Collaboration with area artist has made impact

Collaboration with area artist has made impact
Teri Stein

Jon Stucky works on his version of "The Starry Night" painting at Alley Cats Marketplace in New Philadelphia.


The arts movement in New Philadelphia is gaining steam, and at the forefront are artists who also happen to have developmental disabilities and much talent. The artists from Starlight Enterprises Inc., a nonprofit organization that provides opportunities to transform the lives of individuals with disabilities, met local artist Jon Stucky a few years ago, and a unique connection was formed.

Stucky was supposed to visit Starlight, but when that was postponed, the Starlight artists ended up visiting Stucky’s studio.

“As soon as everyone saw that art studio, the response was unbelievable. They identified with each other through art; they relate to each other. It’s a cool thing,” said Tracy Aubihl, community connection manager at Starlight.

Since then Starlight’s artists have been involved in most of Stucky’s local mural and art projects. The group helped complete murals on Ashwood Lane near the Ezekiel Project, painted a Buddy Bench, put together mosaic designs for decorative trash cans in downtown New Philadelphia and painted murals for the fine arts building at the Tuscarawas County Fairgrounds.

Their newest project with Stucky is at Alley Cats Marketplace in downtown New Philadelphia.

At first Debbie Aubihl Knisely, owner of Alley Cats, wasn’t planning to do another mural, but then she decided to balance things out. “When I was outside looking, I kept seeing a painting there on that building. I kept thinking I have got to have some color on that left side, so I talked to Jon Stucky,” she said.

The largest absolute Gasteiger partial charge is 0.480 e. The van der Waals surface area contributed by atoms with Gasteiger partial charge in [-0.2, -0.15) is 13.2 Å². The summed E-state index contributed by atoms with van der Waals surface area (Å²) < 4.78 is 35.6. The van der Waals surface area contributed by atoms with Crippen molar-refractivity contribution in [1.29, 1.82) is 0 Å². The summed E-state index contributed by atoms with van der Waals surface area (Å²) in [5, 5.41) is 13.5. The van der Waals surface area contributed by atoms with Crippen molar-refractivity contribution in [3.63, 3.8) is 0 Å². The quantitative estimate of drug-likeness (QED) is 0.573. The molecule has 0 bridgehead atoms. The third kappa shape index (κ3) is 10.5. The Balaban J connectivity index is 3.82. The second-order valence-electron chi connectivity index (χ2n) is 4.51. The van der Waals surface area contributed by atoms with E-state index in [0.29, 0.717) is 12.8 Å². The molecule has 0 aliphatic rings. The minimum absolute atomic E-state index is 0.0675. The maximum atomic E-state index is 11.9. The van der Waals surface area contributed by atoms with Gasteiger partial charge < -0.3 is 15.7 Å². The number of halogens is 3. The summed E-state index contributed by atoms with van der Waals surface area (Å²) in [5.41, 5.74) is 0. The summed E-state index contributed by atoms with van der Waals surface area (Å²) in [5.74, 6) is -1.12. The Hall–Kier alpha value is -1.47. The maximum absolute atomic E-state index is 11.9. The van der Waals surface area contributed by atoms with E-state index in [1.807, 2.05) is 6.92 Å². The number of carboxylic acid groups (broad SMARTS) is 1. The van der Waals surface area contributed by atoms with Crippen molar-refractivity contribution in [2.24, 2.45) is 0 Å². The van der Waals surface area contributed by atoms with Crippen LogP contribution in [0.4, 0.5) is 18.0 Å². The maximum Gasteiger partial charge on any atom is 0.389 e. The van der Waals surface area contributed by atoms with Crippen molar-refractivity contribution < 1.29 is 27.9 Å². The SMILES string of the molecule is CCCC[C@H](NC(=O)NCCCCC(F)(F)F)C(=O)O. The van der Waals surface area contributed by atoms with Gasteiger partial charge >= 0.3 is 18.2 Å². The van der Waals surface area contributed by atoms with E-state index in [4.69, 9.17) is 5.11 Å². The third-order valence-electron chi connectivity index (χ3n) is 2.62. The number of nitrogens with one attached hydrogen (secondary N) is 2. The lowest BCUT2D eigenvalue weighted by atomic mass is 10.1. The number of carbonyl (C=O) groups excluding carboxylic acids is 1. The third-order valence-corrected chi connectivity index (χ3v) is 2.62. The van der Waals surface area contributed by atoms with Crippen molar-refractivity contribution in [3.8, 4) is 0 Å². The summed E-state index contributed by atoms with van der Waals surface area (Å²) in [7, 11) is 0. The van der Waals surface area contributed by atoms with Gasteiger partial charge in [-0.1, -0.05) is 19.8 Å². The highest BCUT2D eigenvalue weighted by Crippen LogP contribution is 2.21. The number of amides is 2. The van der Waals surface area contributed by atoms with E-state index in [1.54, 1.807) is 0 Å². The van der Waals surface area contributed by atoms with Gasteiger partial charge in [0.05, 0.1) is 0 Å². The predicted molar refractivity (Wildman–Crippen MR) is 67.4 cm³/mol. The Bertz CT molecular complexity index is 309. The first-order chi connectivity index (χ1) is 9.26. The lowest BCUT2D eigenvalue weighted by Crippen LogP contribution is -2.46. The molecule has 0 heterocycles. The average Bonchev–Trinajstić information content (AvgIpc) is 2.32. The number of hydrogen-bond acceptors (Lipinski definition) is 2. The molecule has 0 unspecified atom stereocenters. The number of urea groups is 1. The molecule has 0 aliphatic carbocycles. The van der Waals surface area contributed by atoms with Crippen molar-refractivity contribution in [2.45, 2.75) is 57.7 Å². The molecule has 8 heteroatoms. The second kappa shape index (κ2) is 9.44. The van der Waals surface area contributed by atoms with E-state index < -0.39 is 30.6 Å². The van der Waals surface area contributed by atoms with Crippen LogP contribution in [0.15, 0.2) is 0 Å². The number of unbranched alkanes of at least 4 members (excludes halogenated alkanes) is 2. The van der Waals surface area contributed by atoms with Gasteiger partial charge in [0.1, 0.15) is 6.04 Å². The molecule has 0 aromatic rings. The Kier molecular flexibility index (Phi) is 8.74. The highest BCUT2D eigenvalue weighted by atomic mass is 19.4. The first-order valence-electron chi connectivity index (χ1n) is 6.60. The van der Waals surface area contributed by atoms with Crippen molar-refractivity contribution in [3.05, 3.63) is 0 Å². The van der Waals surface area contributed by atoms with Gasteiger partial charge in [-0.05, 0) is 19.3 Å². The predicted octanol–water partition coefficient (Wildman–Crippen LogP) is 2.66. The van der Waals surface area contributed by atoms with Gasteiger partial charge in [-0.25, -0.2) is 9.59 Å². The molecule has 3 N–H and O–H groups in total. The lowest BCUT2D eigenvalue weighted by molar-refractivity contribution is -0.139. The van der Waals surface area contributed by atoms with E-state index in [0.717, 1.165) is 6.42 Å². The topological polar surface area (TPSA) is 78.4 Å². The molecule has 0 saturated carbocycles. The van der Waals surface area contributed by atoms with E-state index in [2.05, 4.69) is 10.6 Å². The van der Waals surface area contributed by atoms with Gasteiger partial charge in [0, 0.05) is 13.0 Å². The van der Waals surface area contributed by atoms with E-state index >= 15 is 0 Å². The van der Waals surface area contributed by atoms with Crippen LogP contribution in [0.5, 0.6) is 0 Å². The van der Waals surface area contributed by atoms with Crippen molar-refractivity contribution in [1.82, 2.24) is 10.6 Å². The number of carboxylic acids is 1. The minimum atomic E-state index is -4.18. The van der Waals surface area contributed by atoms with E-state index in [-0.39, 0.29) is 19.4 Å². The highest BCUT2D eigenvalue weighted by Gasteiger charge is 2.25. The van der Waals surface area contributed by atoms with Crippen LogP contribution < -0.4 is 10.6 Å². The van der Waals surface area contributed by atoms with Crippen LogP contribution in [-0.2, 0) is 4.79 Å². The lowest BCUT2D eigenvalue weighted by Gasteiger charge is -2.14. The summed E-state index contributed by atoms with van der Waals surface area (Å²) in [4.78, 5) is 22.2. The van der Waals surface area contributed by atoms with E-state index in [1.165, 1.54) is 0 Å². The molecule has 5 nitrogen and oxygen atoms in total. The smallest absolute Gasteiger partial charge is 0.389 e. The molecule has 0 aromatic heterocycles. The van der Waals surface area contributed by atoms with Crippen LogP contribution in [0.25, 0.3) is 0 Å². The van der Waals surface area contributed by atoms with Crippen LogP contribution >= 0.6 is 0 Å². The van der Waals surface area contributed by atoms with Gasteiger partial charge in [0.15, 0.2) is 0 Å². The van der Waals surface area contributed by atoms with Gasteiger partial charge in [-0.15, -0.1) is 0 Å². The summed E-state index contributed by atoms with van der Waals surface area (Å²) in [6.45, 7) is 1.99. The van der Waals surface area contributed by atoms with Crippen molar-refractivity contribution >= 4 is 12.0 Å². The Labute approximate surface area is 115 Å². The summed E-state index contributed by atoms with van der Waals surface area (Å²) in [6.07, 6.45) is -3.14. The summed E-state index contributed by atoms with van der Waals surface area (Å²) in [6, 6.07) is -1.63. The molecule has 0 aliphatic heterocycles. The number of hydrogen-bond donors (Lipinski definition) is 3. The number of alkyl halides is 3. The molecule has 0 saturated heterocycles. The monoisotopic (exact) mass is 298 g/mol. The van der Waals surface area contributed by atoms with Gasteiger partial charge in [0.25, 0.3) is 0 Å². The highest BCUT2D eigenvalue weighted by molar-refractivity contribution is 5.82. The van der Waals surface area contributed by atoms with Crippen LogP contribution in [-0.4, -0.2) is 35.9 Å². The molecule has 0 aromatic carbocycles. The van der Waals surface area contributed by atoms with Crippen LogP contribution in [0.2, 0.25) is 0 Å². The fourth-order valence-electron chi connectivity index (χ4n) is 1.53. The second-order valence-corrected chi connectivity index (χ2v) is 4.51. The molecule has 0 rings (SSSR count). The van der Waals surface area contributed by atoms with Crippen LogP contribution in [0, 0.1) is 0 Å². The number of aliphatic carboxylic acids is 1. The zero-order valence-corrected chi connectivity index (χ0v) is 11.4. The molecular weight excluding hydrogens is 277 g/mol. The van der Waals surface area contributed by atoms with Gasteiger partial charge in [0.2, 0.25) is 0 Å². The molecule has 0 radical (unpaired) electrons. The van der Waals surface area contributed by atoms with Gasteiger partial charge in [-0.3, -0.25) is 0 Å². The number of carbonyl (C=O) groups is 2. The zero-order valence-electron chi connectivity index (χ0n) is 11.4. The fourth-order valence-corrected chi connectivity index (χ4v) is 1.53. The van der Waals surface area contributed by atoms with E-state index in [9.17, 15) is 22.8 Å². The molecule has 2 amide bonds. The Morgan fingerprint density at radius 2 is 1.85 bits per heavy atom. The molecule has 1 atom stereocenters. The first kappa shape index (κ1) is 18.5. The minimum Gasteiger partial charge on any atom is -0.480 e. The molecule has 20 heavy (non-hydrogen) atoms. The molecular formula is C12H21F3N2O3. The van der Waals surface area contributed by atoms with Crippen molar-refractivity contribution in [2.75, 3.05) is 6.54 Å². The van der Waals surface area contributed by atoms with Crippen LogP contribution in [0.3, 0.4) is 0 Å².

Stucky’s new design repeated the diamond shapes from the cat of many colors mural he previously did on the east side of the Alley Cats Marketplace. Then he got some inspiration from a famous painting by Dutch artist Vincent van Gogh.

“I thought about the Museum of Modern Art in New York. 'Starry Night' is in New York, and it is always surrounded by people wanting to get selfies,” Stucky said.

Van Gogh painted "The Starry Night" in 1889 while he was being treated for depression at the Saint-Paul asylum in Saint-Rémy in Southern France.

Stucky sketched out a design that was sure to grab attention. “This one didn’t take a long time because I wanted to repeat the diamonds all the way across,” he said. “The main thing is do it to scale and then project it on the wall. So you work really small, and as long as it’s to scale, you can blow it up. We just project it on the buildings and trace it out. It seems a lot more intimidating than it actually is.”

The Alley Cats Marketplace version of "The Starry Night" will have a local touch.

“It’s got a church and a village in the actual painting, so this area that is color blocked in, that’s going to be the Courthouse, Welcome to our City sign and the Broadway Brewhouse. The top of the Ferris wheel at Tuscora Park will be in there too,” Stucky said.